By Katie Cerni | Diocesan Digital and Social Media Coordinator
Gwen DeForte of Incarnation-St. James Parish, Ewing, speaks warmly of the four women she remembers in her daily prayers. They are the mothers of her four adopted children.
“They chose life, and because of that, I have my family and we are incredibly blessed,” said DeForte, who also has one birth child.
Photo Gallery: 2019 March for Life in Washington
DeForte was among the throng of faithful from the Trenton Diocese to journey to the nation’s capital Jan. 18 for the 46th annual March for Life. There, more than 10,000 pro-lifers gathered to make their voices heard as well as listen to a roster of roster of speakers on the National Mall.
And similar to DeForte, their reasons for wanting to participate in the event that is held on or near the Jan. 22 anniversary of the Supreme Court Roe v. Wade decision that legalized abortion in the United States were as personal and unique as the individuals themselves.
David Huttinger of Our Lady Queen of Peace Parish, Hainesport, said he and his wife, Denise, decided to attend the march for the first time after hearing about the various pro-life efforts undertaken by the parish Knights of Columbus council, of which he is a member.
“At this time in our country, we just had to be here. We had to act,” he said.
Ginny Olsen of Mary Mother of the Church Parish, Bordentown, maintained that the march “is not just about abortion.” In light of the attention being given to the “Me Too Movement,” Olsen said the march also reflects “the way men and women treat each other.”
“We can overturn abortion, but how did we get here in the first place? We should have more respect for one another,” she said.
The Pro-Life Generation
The growing presence of young people at the March for Life each year, namely those of high school and college age, have not gone unnoticed by the adults who faithfully attend each year. One prominent pro-life supporter who was more than pleased to see young people at the march was U.S. Congressman Chris Smith (R-NJ).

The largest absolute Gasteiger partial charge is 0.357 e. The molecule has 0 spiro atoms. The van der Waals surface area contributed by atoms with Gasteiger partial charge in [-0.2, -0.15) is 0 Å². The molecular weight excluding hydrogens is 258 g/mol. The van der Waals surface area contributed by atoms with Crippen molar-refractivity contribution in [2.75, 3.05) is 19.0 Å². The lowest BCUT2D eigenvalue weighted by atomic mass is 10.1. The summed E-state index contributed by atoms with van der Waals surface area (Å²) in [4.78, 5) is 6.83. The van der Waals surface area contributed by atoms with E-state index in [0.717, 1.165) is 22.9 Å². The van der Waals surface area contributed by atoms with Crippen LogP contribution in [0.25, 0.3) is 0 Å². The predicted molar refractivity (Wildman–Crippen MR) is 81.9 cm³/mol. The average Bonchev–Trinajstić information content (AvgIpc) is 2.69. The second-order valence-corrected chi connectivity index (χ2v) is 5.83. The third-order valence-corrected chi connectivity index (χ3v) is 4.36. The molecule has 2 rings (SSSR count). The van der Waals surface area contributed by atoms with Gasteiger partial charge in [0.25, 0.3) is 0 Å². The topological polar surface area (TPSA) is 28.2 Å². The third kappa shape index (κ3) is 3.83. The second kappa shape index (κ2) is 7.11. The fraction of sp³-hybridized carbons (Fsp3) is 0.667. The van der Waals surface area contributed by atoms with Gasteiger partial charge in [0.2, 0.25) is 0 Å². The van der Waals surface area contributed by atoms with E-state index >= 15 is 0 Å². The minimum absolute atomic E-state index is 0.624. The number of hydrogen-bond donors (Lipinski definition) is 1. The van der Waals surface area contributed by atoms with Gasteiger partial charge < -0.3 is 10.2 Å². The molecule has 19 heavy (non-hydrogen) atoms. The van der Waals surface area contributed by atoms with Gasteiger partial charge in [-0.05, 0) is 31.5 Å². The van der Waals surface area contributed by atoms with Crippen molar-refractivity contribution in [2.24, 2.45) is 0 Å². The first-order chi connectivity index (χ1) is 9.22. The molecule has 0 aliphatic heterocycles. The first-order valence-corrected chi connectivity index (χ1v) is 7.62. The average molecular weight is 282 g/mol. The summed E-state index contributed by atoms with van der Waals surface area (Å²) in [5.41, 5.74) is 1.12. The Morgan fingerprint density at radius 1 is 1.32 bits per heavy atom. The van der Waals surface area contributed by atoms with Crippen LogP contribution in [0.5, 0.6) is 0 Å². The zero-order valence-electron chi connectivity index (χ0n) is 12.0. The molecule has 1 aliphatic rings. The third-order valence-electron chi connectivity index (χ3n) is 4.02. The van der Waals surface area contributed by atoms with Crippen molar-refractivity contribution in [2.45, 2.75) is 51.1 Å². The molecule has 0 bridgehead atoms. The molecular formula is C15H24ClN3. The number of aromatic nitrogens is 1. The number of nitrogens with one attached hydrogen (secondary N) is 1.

During a reception after the march on Capitol Hill, the Hamilton native commented on how the younger generation is paving the way for important pro-life legislation.
“The youth, the next generation, is in our favor,” said Smith, a member of St. Gregory the Great Parish, Hamilton Square. “The millennials are pro-life.”
DeForte, who noted that the 2019 marked her sixth march, smiled lovingly at her teenage daughter who accompanied her this year.
“Every time I attend, I see more and more high-schoolers and college ministries … My generation? We just seem to be catching up, we’re just waking up to this … but [young people] really are the pro-life generation,” she said.
Gabriella Hollendonner and her boyfriend, Manuel Ramirez, both members of St. Raphael-Holy Angels Parish, Hamilton, have attended the March for Life since they were high school freshmen. They are now juniors in Franciscan University of Steubenville, Ohio.
Ramirez shared that he has noticed a personal change in his way of thinking as a result of having participated in multiple marches. “In high school, I knew why I marched and why abortion is wrong, but now that I’m older, not only do I know why, I understand why, too,” he said.
Why We Fight
Those who stand up for the dignity of life in all its stages and want to see this respect for all life enshrined once again in U.S. law have a friend in the Trump Administration, Vice President Mike Pence told the March for Life crowd on the National Mall.
Pence and second lady Karen Pence were a surprise addition to the roster of speakers at the rally, and after his remarks, the vice president introduced a videotaped message by President Donald Trump, which also was unexpected.
“We gather here because we stand for life and believe as our Founding Fathers did that life born and unborn is endowed with certain unalienable rights, and the first of those is life,” the vice president said to the cheering crowd.
Jeanne Mancini, president of March for Life, welcomed the crowd and thanked them for coming once again to march to end abortion, what she called “the greatest human rights abuse of our time.”
“We must keep marching for life every day of the year,” Mancini said, and she asked each marcher to share his or her pro-life story on social media because even of those stories about “why we march” can change others’ minds about abortion.
Catholic News Service contributed to this report.